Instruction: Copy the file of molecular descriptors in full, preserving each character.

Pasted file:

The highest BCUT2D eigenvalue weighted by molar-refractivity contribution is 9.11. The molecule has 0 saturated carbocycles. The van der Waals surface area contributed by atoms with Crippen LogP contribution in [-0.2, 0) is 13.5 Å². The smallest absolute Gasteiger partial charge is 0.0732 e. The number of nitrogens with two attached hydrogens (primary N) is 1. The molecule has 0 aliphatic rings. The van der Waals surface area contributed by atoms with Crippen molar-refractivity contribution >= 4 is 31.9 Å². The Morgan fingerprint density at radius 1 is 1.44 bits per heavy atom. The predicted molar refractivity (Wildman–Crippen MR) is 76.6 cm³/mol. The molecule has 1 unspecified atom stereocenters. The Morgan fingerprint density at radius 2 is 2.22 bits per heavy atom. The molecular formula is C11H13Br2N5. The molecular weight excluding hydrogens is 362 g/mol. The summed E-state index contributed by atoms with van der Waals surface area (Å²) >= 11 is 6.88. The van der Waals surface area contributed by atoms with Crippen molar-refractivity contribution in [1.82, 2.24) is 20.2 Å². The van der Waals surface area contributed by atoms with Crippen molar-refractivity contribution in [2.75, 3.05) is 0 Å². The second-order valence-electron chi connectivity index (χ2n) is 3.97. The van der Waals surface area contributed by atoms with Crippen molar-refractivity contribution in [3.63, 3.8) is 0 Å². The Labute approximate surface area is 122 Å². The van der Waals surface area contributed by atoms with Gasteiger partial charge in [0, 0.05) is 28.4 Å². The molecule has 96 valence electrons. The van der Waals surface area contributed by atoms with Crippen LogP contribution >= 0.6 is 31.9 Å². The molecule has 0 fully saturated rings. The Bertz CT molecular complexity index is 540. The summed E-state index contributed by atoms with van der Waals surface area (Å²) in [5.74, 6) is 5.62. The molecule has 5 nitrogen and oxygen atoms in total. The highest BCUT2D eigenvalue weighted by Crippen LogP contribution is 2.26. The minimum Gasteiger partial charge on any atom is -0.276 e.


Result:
The highest BCUT2D eigenvalue weighted by molar-refractivity contribution is 9.11. The molecule has 0 saturated carbocycles. The van der Waals surface area contributed by atoms with Crippen LogP contribution in [-0.2, 0) is 13.5 Å². The smallest absolute Gasteiger partial charge is 0.0732 e. The number of nitrogens with two attached hydrogens (primary N) is 1. The molecule has 0 aliphatic rings. The van der Waals surface area contributed by atoms with Crippen molar-refractivity contribution >= 4 is 31.9 Å². The Morgan fingerprint density at radius 1 is 1.44 bits per heavy atom. The predicted molar refractivity (Wildman–Crippen MR) is 76.6 cm³/mol. The molecule has 1 unspecified atom stereocenters. The Morgan fingerprint density at radius 2 is 2.22 bits per heavy atom. The molecular formula is C11H13Br2N5. The molecular weight excluding hydrogens is 362 g/mol. The summed E-state index contributed by atoms with van der Waals surface area (Å²) >= 11 is 6.88. The van der Waals surface area contributed by atoms with Crippen molar-refractivity contribution in [1.82, 2.24) is 20.2 Å². The van der Waals surface area contributed by atoms with Crippen molar-refractivity contribution in [2.75, 3.05) is 0 Å². The second-order valence-electron chi connectivity index (χ2n) is 3.97. The van der Waals surface area contributed by atoms with Crippen molar-refractivity contribution in [3.63, 3.8) is 0 Å². The Labute approximate surface area is 122 Å². The van der Waals surface area contributed by atoms with Gasteiger partial charge in [0, 0.05) is 28.4 Å². The molecule has 96 valence electrons. The van der Waals surface area contributed by atoms with Crippen LogP contribution >= 0.6 is 31.9 Å². The molecule has 0 fully saturated rings. The Bertz CT molecular complexity index is 540. The summed E-state index contributed by atoms with van der Waals surface area (Å²) in [5.74, 6) is 5.62. The molecule has 5 nitrogen and oxygen atoms in total. The highest BCUT2D eigenvalue weighted by Crippen LogP contribution is 2.26. The minimum Gasteiger partial charge on any atom is -0.276 e.